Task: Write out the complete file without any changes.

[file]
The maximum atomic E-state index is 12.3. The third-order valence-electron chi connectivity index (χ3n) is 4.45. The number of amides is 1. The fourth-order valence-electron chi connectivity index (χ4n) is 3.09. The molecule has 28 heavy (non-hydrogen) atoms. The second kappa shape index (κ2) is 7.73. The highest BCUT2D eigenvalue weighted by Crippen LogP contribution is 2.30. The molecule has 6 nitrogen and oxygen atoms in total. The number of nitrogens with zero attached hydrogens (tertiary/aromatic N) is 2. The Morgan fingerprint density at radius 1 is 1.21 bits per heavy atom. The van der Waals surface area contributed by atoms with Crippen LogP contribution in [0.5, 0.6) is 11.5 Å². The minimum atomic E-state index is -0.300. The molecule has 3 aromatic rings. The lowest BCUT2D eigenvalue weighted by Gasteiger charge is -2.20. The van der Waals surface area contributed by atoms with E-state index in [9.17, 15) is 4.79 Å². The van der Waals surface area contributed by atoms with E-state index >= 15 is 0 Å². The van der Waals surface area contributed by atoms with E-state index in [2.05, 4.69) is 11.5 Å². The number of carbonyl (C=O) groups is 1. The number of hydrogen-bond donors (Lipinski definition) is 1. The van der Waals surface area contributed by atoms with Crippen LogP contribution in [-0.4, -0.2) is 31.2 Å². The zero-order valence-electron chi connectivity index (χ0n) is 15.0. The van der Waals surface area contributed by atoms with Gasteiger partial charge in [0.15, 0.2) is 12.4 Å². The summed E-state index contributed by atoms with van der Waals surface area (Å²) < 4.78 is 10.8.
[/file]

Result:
The maximum atomic E-state index is 12.3. The third-order valence-electron chi connectivity index (χ3n) is 4.45. The number of amides is 1. The fourth-order valence-electron chi connectivity index (χ4n) is 3.09. The molecule has 28 heavy (non-hydrogen) atoms. The second kappa shape index (κ2) is 7.73. The highest BCUT2D eigenvalue weighted by Crippen LogP contribution is 2.30. The molecule has 6 nitrogen and oxygen atoms in total. The number of nitrogens with zero attached hydrogens (tertiary/aromatic N) is 2. The Morgan fingerprint density at radius 1 is 1.21 bits per heavy atom. The van der Waals surface area contributed by atoms with Crippen LogP contribution in [0.5, 0.6) is 11.5 Å². The minimum atomic E-state index is -0.300. The molecule has 3 aromatic rings. The lowest BCUT2D eigenvalue weighted by Gasteiger charge is -2.20. The van der Waals surface area contributed by atoms with E-state index in [9.17, 15) is 4.79 Å². The van der Waals surface area contributed by atoms with E-state index >= 15 is 0 Å². The van der Waals surface area contributed by atoms with E-state index in [2.05, 4.69) is 11.5 Å². The number of carbonyl (C=O) groups is 1. The number of hydrogen-bond donors (Lipinski definition) is 1. The van der Waals surface area contributed by atoms with Crippen LogP contribution in [-0.4, -0.2) is 31.2 Å². The zero-order valence-electron chi connectivity index (χ0n) is 15.0. The van der Waals surface area contributed by atoms with Gasteiger partial charge in [0.15, 0.2) is 12.4 Å². The summed E-state index contributed by atoms with van der Waals surface area (Å²) < 4.78 is 10.8.